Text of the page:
Facebook under fire for encouraging border crisis with ads for human smugglers, cartels: Rep. Kat Cammack

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EXCLUSIVE: Rep. Kat Cammack, R-Fla., sent a scathing letter to Facebook CEO Mark Zuckerberg Wednesday for trying to "silence" conservative views on his platform while allowing human smugglers and cartels to "openly" operate on the social media site.

The Florida freshman, fresh off a visit to the southern border, accused Facebook and other social media companies of perpetuating the border crisis by providing a means for drug cartels and coyotes to post paid advertisements that encourage migrants to cross into the United States illegally.

"Facebook’s role in the crisis at the border is urgent and must be addressed immediately," Cammack wrote Zuckerberg in a letter first obtained by Fox News.

HUMAN SMUGGLERS USING SOCIAL MEDIA TO TRANSPORT MIGRANTS TO US

She called on Facebook to immediately take down human smuggling advertisements.

Rep. Kat Cammack, R-Fla., appears in Washington for new member orientation in 2020. Cammack has called on Facebook to take down human smuggling advertisements. (Marisa Schultz/Fox News)

"It is unacceptable for an American company to allow a criminal enterprise to use your platform to freely encourage and facilitate criminal activity," she added.

Cammack recently traveled to McAllen, Texas, with other lawmakers to see firsthand the historically high number of migrants crossing the border. She said Border Patrol agents informed her that cartels and human smugglers use Facebook to advertise. Cammack said migrants also told her they relied on Facebook to arrange payments for the cartel's illicit smuggling services.

Cammack, the youngest GOP female in Congress, also found the advertisements and Facebook pages herself and included screenshots of her searches in the letter to Zuckerberg. One is an advertisement for crossing into the United States by way of San Antonio.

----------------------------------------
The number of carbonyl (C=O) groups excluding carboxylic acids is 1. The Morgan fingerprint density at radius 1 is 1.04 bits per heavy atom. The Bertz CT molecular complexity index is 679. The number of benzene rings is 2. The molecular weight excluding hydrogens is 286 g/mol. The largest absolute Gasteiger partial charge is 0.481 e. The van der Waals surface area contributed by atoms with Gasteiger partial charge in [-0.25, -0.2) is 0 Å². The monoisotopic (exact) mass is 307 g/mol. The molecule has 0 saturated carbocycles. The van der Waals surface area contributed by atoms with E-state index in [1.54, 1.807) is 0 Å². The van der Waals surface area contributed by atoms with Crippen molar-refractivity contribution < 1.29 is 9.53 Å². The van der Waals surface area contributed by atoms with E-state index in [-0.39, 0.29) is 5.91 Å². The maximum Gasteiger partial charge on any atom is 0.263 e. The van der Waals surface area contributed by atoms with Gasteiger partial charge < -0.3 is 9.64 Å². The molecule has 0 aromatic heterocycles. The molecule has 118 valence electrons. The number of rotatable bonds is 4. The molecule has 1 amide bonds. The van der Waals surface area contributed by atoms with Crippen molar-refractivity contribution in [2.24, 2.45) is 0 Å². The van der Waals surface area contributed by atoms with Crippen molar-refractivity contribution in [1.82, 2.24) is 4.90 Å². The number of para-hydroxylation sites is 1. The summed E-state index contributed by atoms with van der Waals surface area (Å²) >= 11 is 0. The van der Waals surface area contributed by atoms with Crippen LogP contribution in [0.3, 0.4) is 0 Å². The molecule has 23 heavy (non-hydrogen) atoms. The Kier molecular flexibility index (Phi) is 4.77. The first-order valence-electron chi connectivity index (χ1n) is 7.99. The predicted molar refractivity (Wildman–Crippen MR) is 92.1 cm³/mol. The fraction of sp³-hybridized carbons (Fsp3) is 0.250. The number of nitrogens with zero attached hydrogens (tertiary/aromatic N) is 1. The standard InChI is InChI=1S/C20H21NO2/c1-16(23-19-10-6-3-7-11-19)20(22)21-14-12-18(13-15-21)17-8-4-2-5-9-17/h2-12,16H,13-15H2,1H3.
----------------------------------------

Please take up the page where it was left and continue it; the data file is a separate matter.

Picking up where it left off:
Rep. Kat Cammack shares screenshots of border crossing postings and ads on Facebook.

Rep. Kat Cammack shares screenshots of border crossing postings and ads on Facebook.

"Even more troubling was the fact that as people visited these pages, myself included, that Facebook then provided additional posts and pages of related illegal content," Cammack wrote.

BORDER CARTELS USE TIKTOK, SOCIAL MEDIA TO RECRUIT AMERICAN TEENS TO SMUGGLE MIGRANTS FOR CASH

Facebook did not immediately respond to Fox News' request for comment.

Cammack Letter to Facebook ... by Fox News

But the company's community standards advise users not to post "content that offers or assists in smuggling of humans."

Zuckerberg said during a hearing last month that the State Department has used the platform to share factual information with users, and that advertising smuggling services on the platform is against Facebook's policies, and the company is "taking a lot of steps to stop it."

"Let me just say that I think that the situation at the border is really serious," he said, "and we're taking it very seriously."

Facebook CEO Mark Zuckerberg is seen on Capitol Hill in Washington, D.C. prior to his Senate testimony.

Facebook CEO Mark Zuckerberg is seen on Capitol Hill in Washington, D.C. prior to his Senate testimony. (AP)

Cammack's letter comes as a Facebook board Wednesday upheld the company's ban on former President Donald Trump stemming from his conduct surrounding the Jan. 6 riot. She said Facebook should spend more time policing drug cartels than conservatives.

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"Facebook clearly has no problem monitoring and censoring conservative voices on a daily basis, so I am confident your company has the capabilities and resources to detect and prevent criminal enterprises from posting content that encourages and facilitates illicit activity," Cammack wrote.

Fox News' Audrey Conklin contributed to this report.

Marisa Schultz Fox News